To create a truly perfect Christmas this is what I do: as I create, as I work on decorations, or food, or gifts, or stories I consider and reconsider the true meaning of Christmas. Because Christmas isn’t in any of those details anyway. The Whos down in Whoville had it right: it is all within us and what we create together and it is all about love. Brotherly love, love for mankind, generosity in spirit, kindness of heart and temper. Smiles, touches, gladness. It is about the healing touch that someone named Jesus Christ brought to a troubled planet a little over 2,000 years ago. No matter who or what Jesus Christ was or is in your own opinion, he did bring a healing touch to this planet. Man, prophet, or son of God he brought a much needed healing touch that left a profound and ever growing mark upon our world. We could use that touch today and today we each have the capacity to deliver that healing touch unto each other. That’s Christmas, in its perfection.

I was planning on telling you this morning about my teddy bear tree. It is a creative solution to a problem. For me, Christmas trees have always been a very important part of our Christmas celebration. Large, live, beautiful trees bedecked with ornaments made by hand, ribbons, popcorn, etc. For my husband, not so. He lived here on this farm for a long time by himself and for the past nine years did not set up a Christmas tree. He doesn’t like the idea of purchasing a cut tree which is what I have always done. We agreed early on I would compromise with him and we would have an artificial tree. He had one stored in a closet that he had not looked at in many years.

When he got it out the other day, it wasn’t what he remembered and it wasn’t what I expected. It was smaller than I had hoped, and more artificial looking than he remembered. It was actually a little depressing for me when I saw it, and I struggled with what to do. I didn’t want to create a problem with my dear husband, but the tree was a bit of a culture shock to me. I felt a bit like Charlie Brown’s little sister when she is out in the pumpkin patch with Linus on Halloween.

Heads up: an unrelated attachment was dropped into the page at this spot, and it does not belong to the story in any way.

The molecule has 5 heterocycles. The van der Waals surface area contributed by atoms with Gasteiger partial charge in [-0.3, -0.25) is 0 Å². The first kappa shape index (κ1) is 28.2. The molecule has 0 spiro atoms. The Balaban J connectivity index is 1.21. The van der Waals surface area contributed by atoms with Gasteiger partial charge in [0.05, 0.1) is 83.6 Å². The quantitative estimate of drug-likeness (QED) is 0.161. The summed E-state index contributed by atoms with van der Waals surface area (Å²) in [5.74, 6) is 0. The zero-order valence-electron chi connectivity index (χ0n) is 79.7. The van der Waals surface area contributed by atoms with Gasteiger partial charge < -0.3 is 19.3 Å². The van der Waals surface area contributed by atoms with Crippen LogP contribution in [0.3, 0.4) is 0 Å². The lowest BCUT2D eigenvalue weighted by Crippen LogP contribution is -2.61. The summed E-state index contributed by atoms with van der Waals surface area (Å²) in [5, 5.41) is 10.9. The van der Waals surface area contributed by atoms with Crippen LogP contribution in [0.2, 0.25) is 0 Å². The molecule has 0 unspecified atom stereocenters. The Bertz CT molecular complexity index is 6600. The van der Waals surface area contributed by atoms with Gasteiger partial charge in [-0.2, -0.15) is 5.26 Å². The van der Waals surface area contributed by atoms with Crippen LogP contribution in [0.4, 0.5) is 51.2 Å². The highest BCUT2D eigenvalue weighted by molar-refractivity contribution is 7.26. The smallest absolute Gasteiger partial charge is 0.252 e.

So, I did the only logical thing a woman can do at a time like that. I took a nap. A long, long nap.

When I got up we talked about the tree and as it turns out we both agreed it wasn’t what we wanted. I told him I was willing to try to work with it and see what I could do, and he said he was willing for us to buy a very nice, large, scrumptious looking artificial tree. Still, I wanted to try to create a feeling of love for that little tree. Even though it was artificial, it just seemed wrong to reject it in my mind the way I did. I literally felt bad for the little thing.

As it turns out, my sister-in-law has an “extra” artificial tree that is large and plush and so forth and we are going to use that this year, rather than the littler one we were struggling with. My husband offered to take the littler tree upstairs for me to use in my “teddy bear” area. I haven’t told you about my teddy bear area yet.

Fireflys Teddy Bear Tree detailBefore I met my husband face-to-face, we already knew we were getting married and had discussions about the house and what we might do with it, how we would create it into a home for the two of us, etc. He told me about a little landing at the top of the stairs that he thought would be a good place for my teddy bear and miniature furniture collection. Though most of my belongings are still in Los Angeles in storage, I did ship my teddy bears and some of my miniature furniture here just before we got married.

Last night I put lights on it, and as I was arranging my teddy bears around it, I started putting teddy bears in it. And soon it was the center piece of a glowing, warm, and perfect Christmas setting. When my parents and son are here this Christmas, that is what they will see when they come upstairs to go to bed at night. So, the little tree that wasn’t quite right as it turns out is just perfect.

And, life continues to be beautiful. But, I have to say, I do have a hand in making it so. This incident with the little tree could have become a real “incident” if it weren’t addressed with love, affection, and regard by both of us.

The spirit of Christmas reigns and it is perfect in its imperfection.

Here’s wishing you a perfect day.


P.S. The wreath is one I made from grapevines that were growing on our barn, pinecones gathered from our yard, and other ingredients provided by dear friends and loved ones nearby.